For us fortunate ones living close enough to be regular visitors, a change was observed at Reekie Linn this summer.
For eons, this special stretch of water hidden behind the B954 at Bridge of Craigisla – four miles north of Alyth and 10 miles west of Kirriemuir on the westerly edge of Angus – has not only been Tayside and Fife’s most dramatic waterfall, but also one of Scotland’s finest.
Reekie Linn is actually a pair of linked falls on the River Isla, with respective drops of 6m and 18 m. When in spate the two falls merge to create a single drop of 24m, sending up a fine mist to give Reekie Linn its name. Reekie roughly translates as smoky, or misty, and Linn means a deep or dark pool.
Access is easy, a mere 10-minute walk taking visitors from the car park along a tree-lined path to a viewing area perched on a canyon some 45m above the waterfall. Unnerving as this sheer drop may be, it ensures visitors are treated to an awesome spectacle of raw nature in action.
Reekie Linn’s iconic status is confirmed by mythicism (scroll down and you will see an examination of the gorge’s links to King Arthur in the 13th century) and the fact it has a registered Scottish country dance named after it.
Despite the acclaim, there has long been a feeling among locals that Reekie Linn has been a hidden gem that only the few in the know know about.
But 2020, as it has in so much else, appears to have been a game-changer. Locals who would previously have been working, or holidaying further afield, spent our fine summer exploring overlooked marvels such as Reekie Linn.
A modest car park that used to cater for the occasional vehicle became routinely over-capacity, with overspill vehicles flooding onto the main road. The oft-desolate picnic area assumed a hive of activity ripe with families and friends soaking up the rays. A gorge where you were guaranteed solitude turned into an attraction for the many.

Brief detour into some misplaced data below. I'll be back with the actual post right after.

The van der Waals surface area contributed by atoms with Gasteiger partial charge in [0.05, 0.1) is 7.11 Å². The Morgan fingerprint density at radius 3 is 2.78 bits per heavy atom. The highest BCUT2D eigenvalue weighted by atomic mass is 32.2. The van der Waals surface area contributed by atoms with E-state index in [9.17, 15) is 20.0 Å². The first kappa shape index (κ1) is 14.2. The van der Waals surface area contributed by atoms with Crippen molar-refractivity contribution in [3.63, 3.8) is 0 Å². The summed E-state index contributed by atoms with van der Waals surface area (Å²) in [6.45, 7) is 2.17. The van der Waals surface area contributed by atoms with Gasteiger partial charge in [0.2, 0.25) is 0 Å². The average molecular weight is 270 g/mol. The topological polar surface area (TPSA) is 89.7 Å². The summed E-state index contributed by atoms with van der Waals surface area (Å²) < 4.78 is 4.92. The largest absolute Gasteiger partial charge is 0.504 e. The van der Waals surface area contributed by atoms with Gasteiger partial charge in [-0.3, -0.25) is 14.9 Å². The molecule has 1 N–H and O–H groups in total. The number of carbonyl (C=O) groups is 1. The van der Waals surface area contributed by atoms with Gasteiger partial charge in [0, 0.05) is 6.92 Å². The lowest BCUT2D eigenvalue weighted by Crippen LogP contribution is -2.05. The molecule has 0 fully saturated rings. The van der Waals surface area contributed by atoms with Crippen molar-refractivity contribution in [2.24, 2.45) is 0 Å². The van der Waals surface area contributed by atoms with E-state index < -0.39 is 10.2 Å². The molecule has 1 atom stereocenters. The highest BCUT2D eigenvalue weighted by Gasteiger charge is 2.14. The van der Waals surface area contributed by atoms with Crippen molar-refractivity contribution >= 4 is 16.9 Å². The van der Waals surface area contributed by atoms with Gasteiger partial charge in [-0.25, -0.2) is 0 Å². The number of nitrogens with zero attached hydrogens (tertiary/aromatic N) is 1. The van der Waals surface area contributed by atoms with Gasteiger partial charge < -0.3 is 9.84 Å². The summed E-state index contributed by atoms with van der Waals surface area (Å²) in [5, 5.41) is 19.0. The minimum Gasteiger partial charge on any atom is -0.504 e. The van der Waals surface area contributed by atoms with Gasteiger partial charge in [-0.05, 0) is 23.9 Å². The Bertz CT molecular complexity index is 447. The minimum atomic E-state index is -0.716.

The secret is out but those of us who know and love this place had been doing our best to spread the word anyway.
One of those is the Provost of Angus, Cllr Ronnie Proctor, who has visited Reekie Linn with his family on numerous occasions and also taken friends from abroad to see it.
His description of this natural marvel is marvellous:
“On the north side of the road and the bridge there is the perfectly calm River Isla heading southwards to eventually join the River Tay, but then once the river flows under the bridge after a short distance it cascades with great force over the rocks and into the chasm below with a thunderous roar, emanating clouds of spray similar to smoke (reek).
“It is a great example of mother nature at her best as the waters tumble towards the Slug of Auchrannie and then into the Den of Airlie. I would go as far as saying that it is one of the celebrated waterfalls in Scotland and is visited by numerous local people and from further afield and abroad.
“During the current Covid-19 travel restrictions it is definitely worth a revisit from those who have been before and also from those who have decided on a ‘staycation’ who should pay a visit for the first time.”
‘You have to be courageous to come here after a storm’
While Reekie Linn has enchanted local people for generations, for Clare Cooper the discovery of the “dramatic” gorge came a little later in life.
In 2012 East Anglian-born Clare, 62, moved to Alyth from London having previously lived in Tanzania and Kenya.
The initial reason for the move was to be closer to her parents, who moved to the area from Africa in 1998, but so entranced was Clare with this part of the Angus/Perthshire border that it inspired her to co-found a groundbreaking museum.
With three other people, in March 2018 she set up the Cateran Ecomuseum, a “museum without walls” covering some 1,000 square km of eastern Perthshire and western Angus.
“We launched formally in November 2019 and on our website you will find 18 pre-designed itineraries which are primarily walking and cycling itineraries that will take you all over this very, very beautiful part of Scotland,” said Clare, who previously worked in the arts.
The rectangular stretch of land covered by the Cateran Ecomuseum encompasses Glenshee, Kirkmichael, Coupar Angus and Kirriemuir.
Reekie Linn is one of its most dramatic features.
“A couple of the ecomuseum’s itineraries come past Reekie Linn and you can stop off and enjoy this incredible River Isla and the enormously deep and terrifying gorge that is the Reekie Linn waterfall.